One of the proposed reasons we age is the changes to gene expression that our cells experience as we get older; these are commonly called epigenetic alterations. These alterations harm the fundamental functions of our cells and can increase the risk of cancer and other age-related diseases.

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Jun 10, 2019

NIST Builds Statistical Foundation for Next-Generation Forensic DNA Profiling

Posted by in categories: biotech/medical, genetics

Although NIST has now published the data needed to generate match statistics for NGS-based profiles, other hurdles must still be cleared before the new technology sees widespread use in forensics. For instance, labs will have to develop ways to manage the greater amounts of data produced by NGS. They will also have to implement operating procedures and quality controls for the new technology. Still, while much work remains, said Peter Vallone, the research chemist who leads NIST’s forensic genetics research, “We’re laying the foundation for the future.”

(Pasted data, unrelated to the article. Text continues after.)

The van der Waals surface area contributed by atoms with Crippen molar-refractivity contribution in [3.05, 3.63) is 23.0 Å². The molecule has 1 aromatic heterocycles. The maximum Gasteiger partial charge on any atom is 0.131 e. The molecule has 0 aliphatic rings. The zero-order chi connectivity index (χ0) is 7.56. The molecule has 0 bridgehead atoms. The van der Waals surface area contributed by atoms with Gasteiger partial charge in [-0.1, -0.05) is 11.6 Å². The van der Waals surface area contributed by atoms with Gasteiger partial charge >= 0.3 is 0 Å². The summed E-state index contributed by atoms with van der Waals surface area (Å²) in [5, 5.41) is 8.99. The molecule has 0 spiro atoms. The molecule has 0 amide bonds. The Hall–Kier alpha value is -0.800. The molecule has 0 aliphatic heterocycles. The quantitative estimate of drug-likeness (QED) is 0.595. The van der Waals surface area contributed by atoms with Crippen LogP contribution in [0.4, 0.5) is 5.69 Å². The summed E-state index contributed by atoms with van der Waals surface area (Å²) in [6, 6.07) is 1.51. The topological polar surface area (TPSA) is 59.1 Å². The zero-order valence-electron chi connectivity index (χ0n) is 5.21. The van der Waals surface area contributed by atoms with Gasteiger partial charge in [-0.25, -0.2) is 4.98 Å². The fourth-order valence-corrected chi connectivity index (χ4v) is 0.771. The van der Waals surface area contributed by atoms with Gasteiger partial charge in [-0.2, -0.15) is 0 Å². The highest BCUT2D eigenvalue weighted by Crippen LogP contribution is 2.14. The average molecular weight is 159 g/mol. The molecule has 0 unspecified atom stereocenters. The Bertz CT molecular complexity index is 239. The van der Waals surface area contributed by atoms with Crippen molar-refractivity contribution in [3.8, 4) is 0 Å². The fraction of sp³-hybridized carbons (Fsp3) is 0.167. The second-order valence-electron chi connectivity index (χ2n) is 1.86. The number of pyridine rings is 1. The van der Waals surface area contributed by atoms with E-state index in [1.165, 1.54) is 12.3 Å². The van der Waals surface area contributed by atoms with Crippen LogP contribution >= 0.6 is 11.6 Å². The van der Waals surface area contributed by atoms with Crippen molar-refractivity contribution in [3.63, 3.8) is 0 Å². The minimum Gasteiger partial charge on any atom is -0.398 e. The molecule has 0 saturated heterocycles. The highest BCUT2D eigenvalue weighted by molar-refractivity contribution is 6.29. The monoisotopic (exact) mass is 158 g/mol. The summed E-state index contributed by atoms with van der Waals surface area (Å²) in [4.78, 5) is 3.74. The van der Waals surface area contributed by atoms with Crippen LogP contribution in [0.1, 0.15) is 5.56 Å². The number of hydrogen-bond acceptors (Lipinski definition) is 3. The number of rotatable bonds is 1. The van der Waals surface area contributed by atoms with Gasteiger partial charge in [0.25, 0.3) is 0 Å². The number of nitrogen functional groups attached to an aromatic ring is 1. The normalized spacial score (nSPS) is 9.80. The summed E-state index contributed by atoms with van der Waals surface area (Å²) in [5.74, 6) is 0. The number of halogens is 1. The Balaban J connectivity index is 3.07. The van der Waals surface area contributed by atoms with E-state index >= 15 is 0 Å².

DNA is often considered the most reliable form of forensic evidence, and this reputation is based on the way DNA experts use statistics. When they compare the DNA left at a crime scene with the DNA of a suspect, experts generate statistics that describe how closely those DNA samples match. A jury can then take those match statistics into account when deciding guilt or innocence.

These match statistics are reliable because they’re based on rigorous scientific research. However, that research only applies to DNA fingerprints, also called DNA profiles, that have been generated using current technology. Now, scientists at the National Institute of Standards and Technology (NIST) have laid the statistical foundation for calculating match statistics when using Next Generation Sequencing, or NGS, which produces DNA profiles that can be more useful in solving some crimes. This research, which was jointly funded by NIST and the FBI, was published in Forensic Science International: Genetics.